Thursday,19 October, 2017
Current issue | Issue 1351, (6 - 12 July 2017)
Thursday,19 October, 2017
Issue 1351, (6 - 12 July 2017)

Ahram Weekly

The Qatari game

As important as it is that Arab allies oblige Doha to change policies, Qatar is of small significance in the region and shouldn’t garner undue attention, writes Abdel-Moneim Said

In their analyses of international relations, political scientists frequently resort to “game theory”. Sometimes the game resembles a chess board on which two sides play moves and countermoves until one wins or the players reach a stalemate. Other games are modelled on behavioural patterns, as in the game of “chicken” when two sides approach each other on a collision course and the test is which will swerve off course in order to avert a crash. A third type applies the theory known as the “prisoner’s dilemma” in which two criminals implicated in a crime of murder, for example, are held in the same prison but kept isolated from each other. They are compelled to decide whether to implicate the other or remain silent. Naturally, there are different combinations of the abovementioned models and others, and in actual reality the types of interplay in international relations are far more complex. Still, it may be possible to acquire a fuller understanding of the dynamics of an international event by means of a game paradigm. More importantly, this approach may help one or the other of the parties develop the most appropriate policies for dealing with a problem, or could even contribute to solving it.

Relations between Qatar and the other Gulf Cooperation Council (GCC) countries have, in many ways, appeared normal and routine on the surface. But GCC members realised very well that calm outward appearances were no excuse for ignoring Doha’s acts of deception, as it violated all the provisions of the agreement that was signed in 2014 after GCC nations withdrew their ambassadors from Qatar in protest against Qatari behaviour that promoted terrorism, regional instability and hostility to an ally, Egypt. What took place in the interval until 4 June this year was essentially a series of flagrant Qatari violations of the 2014 agreements, combined with Doha’s attempts to work both sides — the GCC and Iran — in order to promote itself.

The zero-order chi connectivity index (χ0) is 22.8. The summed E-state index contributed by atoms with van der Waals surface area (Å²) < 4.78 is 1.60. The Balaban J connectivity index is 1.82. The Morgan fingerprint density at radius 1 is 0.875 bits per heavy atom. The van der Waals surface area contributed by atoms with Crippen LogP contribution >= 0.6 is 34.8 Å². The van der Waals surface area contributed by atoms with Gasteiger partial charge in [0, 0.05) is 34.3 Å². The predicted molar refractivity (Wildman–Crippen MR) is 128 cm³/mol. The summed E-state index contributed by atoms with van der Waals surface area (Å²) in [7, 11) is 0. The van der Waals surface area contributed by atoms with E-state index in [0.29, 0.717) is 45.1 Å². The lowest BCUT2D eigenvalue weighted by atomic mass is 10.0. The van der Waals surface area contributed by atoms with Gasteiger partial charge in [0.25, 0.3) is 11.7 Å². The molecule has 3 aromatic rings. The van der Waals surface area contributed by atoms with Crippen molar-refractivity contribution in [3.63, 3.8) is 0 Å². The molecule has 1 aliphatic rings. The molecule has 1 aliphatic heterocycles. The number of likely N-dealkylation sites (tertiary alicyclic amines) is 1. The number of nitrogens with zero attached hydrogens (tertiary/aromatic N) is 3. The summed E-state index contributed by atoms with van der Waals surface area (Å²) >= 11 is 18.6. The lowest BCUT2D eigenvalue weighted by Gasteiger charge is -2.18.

In other words, Qatar had stopped acting like an ally in the Gulf alliance and had begun to function as a fifth column in the service of other countries whose interests conflict with those of GCC nations. This was why Saudi Arabia, the UAE, Bahrain and Egypt moved to sever diplomatic and commercial relations, to impose an embargo on the movement of goods and people to and from Qatar and, in short, to isolate that country from its Gulf neighbours. It was a powerful move, but not a violent one. It was stinging, but not devastating. It delivered a blow, but not so hard as to cause Doha to lose consciousness. The purpose was to compel Qatar to change its ways, not to harm the Qatari state. The move drew support from Yemen and other countries of the region that either severed their relations with Doha or reduced their level of relations as a means to express their disapproval of Qatari behaviour. US President Donald Trump backed the GCC countries and also condemned Qatar’s support for terrorism even if the US State Department kept the door open for mediating efforts spearheaded by Kuwait.

The Qatari moves that followed exposed the true nature of its regime. No longer even taking the pains to act as an ally, a member of the GCC or a member in the Islamic coalition, Doha threw itself directly into the Iranian and Turkish embrace. It may have felt that this was sufficient to even out the strategic balances, but it certainly showed the Qatari people where their country is moving away from and to.